This imagery is reinforced in the album’s lyrics as well. The quiet/loud dynamic of All We Ask initially seems typical in the wake of Two Weeks, Droste opens the song on a hopeful note, “In this old house, I’m not alone/ In a bedroom, a telephone” but why what would be an anthemic outcry against loneliness and the strengths of communication is sung in such a tender and delicate voice – especially in comparison to Droste’s assured croon on Two Weeks – is made clear in the closing verse where Droste and Rossen harmonise a refrain “I can’t / get out / of what I’m into / with you” which is delivered with a curious regret. Later, in the brief lull between the staggering squalls of majestic guitars on Fine For Now Rossen repeatedly questions an anonymous lover, “If we’re all faltering, how’d I help with that? /If it’s all or nothing, then let me go.” Droste’s mournful cries in the background only lend to the trance like quality of the lyric that sticks in the mind, the crashing guitar break that follows signifies a catalyst for action and escape.
With the grand designs evident in every other department of Veckatimest, you won’t be surprised to learn how immaculately produced it is. The band have indulged a clear interest in the production side of things; repeated listens are not only rewarded with the songs complex compositions, lyrics and hooks, but with previously unnoticed layers of guitar buried deep in the mix, disembodied groans and delicate drum fills revealing themselves over time. As with the album’s unified style, it’s a wonderful gesture to make in the face of 128k transcode leaks and the over proliferation of crappy iPod headphones that displays a wonderful passion for their craft.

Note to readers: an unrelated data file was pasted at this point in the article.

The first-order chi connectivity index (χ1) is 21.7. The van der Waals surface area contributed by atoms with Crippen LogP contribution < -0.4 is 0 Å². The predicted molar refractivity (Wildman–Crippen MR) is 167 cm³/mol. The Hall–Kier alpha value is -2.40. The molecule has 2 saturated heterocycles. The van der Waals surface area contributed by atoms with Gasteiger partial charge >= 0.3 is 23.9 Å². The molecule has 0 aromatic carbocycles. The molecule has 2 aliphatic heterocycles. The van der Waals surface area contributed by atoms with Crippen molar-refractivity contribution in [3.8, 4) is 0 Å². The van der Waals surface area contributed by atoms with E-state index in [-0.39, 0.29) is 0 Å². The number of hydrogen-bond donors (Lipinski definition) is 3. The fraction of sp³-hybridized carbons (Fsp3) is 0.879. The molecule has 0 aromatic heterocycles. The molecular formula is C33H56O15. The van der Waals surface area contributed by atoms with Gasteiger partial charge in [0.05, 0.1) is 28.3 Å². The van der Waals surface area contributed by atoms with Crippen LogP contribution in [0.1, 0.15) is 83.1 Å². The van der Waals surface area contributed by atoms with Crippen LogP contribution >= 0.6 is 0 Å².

Sure, there’s a slight mid-album slump – if you could really call songs like Dory or About Face slumps. In a sense they only are due the staggering quality of the rest of the album and as the album’s symphonic outlook shuns immediate highlights for a slower burn, it also lifts lesser tracks.
Veckatimest is a mighty album. One of the year’s best. Its overarching artistic ambition may be its biggest fault, but it’s also the album’s biggest credit – and, as faults go, it’s a rather small one. Sure, as many people will be turned away by the band’s stately approach as are turned on by what a grower it is; people might find it all a little dull, a little too deliberate and precisely paced. If you weren’t a fan of opulent chamber-pop or weedy psych-folk before, this is unlikely to change your mind, but there’s undoubtedly something in the music that is very momentous and grand, yet heartfelt and intimate – something very hard to pull off and only made possible by the unashamed ambition on display. There are no bangers or huge hooks here, sure. It’s unapologetically a single piece. But what a piece it is.